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MAKING FILMS, BUILDING FRIENDSHIPS

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Storytelling, Critical Literacies, and Visual Thinking.

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Learning through creating authentic work
relevant to the world.

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PREPARING OUR STUDENTS
FOR THE BEST COLLEGES BY
CHALLENGING THEM TO ACHIEVE
NEW LEVELS OF UNDERSTANDING

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Cinematic expression supported by cutting-edge
media and technology.

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An institute in which students work on film
projects of their choosing and receive hands-on
support from industry professionals. We offer
a supportive small school community
and individualized attention.

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 The Cinema School (TCS)

The Cinema School (TCS) is the nation’s first film high school – a selective academic public high school offering a rigorous liberal arts curriculum that is grounded in creative activity. TCS prepares students for the best colleges by challenging them to achieve new levels of understanding – of themselves and the world – through the art of filmmaking.

TCS’ well-rounded academic program lays a strong foundation for success in any field while simultaneously empowering the voices, creative visions and aspirations of our students.

The founding partner of The Cinema School is the non-profit Ghetto Film School (GFS), an award winning non-profit independent film organization based in the South Bronx. After a 4-year planning process, GFS opened TCS in partnership with the NYC Department of Education in September 2009
Learn more about GFS, .......click here

ADMISSIONS 2014-2015 Quality Review Download School Summary


TCS IN THE NEWS


Education News The Frick Collection and the Ghetto Film School announce The Frick Film Project, a pilot collaboration between the Bronx-based independent film organization and the celebrated museum. The initiative provides onsite education across two creative disciplines, the fine arts and the cinematic arts. Over the last year, honor students from The Cinema School — the nation’s first and only high school devoted to film making, founded by GFS in partnership with the New York City Department of Education — participated in seminars led by the Frick’s Peter Jay Sharp Chief Curator Xavier F. Salomon. The seminars focused on the concept of narrative in the works of art in the museum’s collection and encouraged the students to consider the visual arts in relation to their own storytelling and filmmaking. The program culminated with the creation of a student-produced short film inspired by the Frick and filmed on location at the museum. This year’s inaugural film, written by senior Gabby Martinez, entitled The Progress of Love, is loosely based on the series of works of the same name by the eighteenth-century French artist Jean-Honoré Fragonard. For more information about the Ghetto Film School or to view the film, visit www.ghettofilm.org(link is external).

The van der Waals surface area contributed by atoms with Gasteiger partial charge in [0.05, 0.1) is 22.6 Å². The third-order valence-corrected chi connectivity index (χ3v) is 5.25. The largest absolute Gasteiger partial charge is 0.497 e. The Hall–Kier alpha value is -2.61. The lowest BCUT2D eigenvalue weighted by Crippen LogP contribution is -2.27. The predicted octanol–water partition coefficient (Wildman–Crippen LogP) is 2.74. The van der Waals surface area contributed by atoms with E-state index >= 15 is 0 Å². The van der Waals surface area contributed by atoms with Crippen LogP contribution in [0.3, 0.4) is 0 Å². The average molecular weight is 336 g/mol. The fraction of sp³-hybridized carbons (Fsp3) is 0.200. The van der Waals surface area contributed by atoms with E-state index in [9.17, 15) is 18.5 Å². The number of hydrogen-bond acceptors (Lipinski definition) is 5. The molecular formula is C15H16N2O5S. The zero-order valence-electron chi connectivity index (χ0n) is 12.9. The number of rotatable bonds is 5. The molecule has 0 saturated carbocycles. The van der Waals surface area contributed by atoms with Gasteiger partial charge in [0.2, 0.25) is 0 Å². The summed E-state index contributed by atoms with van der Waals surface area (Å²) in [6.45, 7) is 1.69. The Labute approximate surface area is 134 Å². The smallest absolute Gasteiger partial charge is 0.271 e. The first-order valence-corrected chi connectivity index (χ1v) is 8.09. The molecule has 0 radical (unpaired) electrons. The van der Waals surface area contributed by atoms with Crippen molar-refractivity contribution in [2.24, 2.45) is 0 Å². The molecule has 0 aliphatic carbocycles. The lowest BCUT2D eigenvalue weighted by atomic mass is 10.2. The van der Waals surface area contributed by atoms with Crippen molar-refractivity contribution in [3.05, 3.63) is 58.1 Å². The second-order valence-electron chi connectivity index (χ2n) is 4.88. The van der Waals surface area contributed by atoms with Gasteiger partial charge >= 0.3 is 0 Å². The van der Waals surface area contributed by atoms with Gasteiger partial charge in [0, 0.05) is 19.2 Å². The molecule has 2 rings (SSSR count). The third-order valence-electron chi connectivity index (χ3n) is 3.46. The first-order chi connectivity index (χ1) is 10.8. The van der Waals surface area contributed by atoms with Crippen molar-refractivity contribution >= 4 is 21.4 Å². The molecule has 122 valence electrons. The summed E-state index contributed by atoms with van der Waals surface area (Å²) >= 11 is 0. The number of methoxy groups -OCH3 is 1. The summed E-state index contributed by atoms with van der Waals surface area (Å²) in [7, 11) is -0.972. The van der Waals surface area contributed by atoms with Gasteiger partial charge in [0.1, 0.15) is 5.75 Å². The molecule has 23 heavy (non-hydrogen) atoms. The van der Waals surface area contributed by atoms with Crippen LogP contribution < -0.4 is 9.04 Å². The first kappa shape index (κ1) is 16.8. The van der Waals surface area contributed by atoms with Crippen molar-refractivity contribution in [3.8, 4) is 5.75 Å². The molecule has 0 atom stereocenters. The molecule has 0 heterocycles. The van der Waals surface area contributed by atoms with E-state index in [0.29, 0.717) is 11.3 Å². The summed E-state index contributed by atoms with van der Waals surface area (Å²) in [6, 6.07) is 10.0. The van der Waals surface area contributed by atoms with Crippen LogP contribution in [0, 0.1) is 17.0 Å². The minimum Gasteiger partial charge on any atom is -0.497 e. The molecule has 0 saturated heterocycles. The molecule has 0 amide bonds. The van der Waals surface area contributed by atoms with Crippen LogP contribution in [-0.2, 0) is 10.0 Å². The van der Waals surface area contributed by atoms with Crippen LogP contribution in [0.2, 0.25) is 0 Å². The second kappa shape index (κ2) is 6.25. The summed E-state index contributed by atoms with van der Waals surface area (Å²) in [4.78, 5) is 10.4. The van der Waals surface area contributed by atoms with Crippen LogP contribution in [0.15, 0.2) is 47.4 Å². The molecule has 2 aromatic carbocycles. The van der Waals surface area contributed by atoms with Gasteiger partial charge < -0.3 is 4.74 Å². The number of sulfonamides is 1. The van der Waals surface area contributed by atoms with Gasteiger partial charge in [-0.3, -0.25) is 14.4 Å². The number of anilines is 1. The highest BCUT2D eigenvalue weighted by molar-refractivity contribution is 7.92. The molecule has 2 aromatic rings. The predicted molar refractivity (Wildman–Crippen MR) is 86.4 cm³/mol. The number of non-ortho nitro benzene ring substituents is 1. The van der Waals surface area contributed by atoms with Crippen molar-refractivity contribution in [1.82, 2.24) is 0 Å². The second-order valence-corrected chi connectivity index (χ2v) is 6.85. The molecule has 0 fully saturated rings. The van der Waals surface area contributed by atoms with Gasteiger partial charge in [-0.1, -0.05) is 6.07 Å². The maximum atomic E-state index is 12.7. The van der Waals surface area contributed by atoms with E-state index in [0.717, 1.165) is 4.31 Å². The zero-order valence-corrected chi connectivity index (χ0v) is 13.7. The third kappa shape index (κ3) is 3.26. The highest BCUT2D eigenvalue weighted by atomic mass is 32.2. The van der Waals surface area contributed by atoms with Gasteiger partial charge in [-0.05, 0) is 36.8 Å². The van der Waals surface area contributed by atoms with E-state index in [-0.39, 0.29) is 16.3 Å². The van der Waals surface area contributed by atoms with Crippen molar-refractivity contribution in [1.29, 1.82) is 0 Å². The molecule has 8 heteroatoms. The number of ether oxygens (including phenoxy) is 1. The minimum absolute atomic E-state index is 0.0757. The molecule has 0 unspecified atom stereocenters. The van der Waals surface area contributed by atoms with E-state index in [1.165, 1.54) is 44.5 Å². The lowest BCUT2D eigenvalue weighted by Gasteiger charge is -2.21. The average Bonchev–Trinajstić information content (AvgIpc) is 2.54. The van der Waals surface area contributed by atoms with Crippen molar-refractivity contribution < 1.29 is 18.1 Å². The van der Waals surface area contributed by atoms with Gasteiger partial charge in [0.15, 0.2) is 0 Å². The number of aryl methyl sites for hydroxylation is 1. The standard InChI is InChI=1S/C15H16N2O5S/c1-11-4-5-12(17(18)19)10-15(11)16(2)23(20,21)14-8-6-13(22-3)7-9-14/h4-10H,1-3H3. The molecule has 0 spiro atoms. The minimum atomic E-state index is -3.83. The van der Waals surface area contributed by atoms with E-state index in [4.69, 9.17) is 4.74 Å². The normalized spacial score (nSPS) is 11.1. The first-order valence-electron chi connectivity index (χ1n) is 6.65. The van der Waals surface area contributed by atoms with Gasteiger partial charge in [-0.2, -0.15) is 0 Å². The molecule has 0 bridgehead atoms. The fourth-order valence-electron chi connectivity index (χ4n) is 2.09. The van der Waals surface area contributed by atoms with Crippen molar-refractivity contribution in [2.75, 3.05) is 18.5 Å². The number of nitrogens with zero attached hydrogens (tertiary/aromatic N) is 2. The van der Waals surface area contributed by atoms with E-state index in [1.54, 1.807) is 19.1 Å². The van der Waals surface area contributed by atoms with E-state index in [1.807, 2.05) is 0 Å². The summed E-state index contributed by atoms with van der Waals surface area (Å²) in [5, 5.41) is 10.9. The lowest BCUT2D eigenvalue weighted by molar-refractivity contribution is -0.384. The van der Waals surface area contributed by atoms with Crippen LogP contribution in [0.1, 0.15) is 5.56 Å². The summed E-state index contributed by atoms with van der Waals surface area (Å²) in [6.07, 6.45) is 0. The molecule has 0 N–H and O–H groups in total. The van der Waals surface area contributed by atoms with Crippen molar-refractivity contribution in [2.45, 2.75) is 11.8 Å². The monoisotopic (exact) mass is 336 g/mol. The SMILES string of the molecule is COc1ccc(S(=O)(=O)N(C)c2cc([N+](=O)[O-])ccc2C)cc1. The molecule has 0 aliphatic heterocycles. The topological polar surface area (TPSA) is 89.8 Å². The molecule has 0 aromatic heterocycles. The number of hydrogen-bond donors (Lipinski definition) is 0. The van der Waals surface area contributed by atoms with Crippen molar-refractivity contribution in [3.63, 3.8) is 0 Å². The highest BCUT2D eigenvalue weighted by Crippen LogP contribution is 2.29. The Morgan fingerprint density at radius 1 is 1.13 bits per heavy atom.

- See more at:http://www.nytimes.com/2016/01/10/arts/design/young-moviemakers-meet-old-masters-at-the-frick.html?_r=1

Honors Film Program

20 aspiring filmmakers each year will participate in the Honors Film Program, which will serve as an advanced, intensive immersion into the art and business of narrative filmmaking and be a course for 1 credit.

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MWI

Our school calendar is divided into two semesters and a separate production-intensive course (WMI) held in the spring of each year. Students learn filmmaking from professional filmmakers devoted to teach the craft and techniques for visual storytelling, This cinematic expression is supported by cutting-edge media and technology.

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The Summer Bridge Program

The Summer Bridge Program (SBP) is a four-week film production- intensive program at The Cinema School, the nation's first film high school, founded by Ghetto Film School in partnership with the NYC Department of Education in September 2009.
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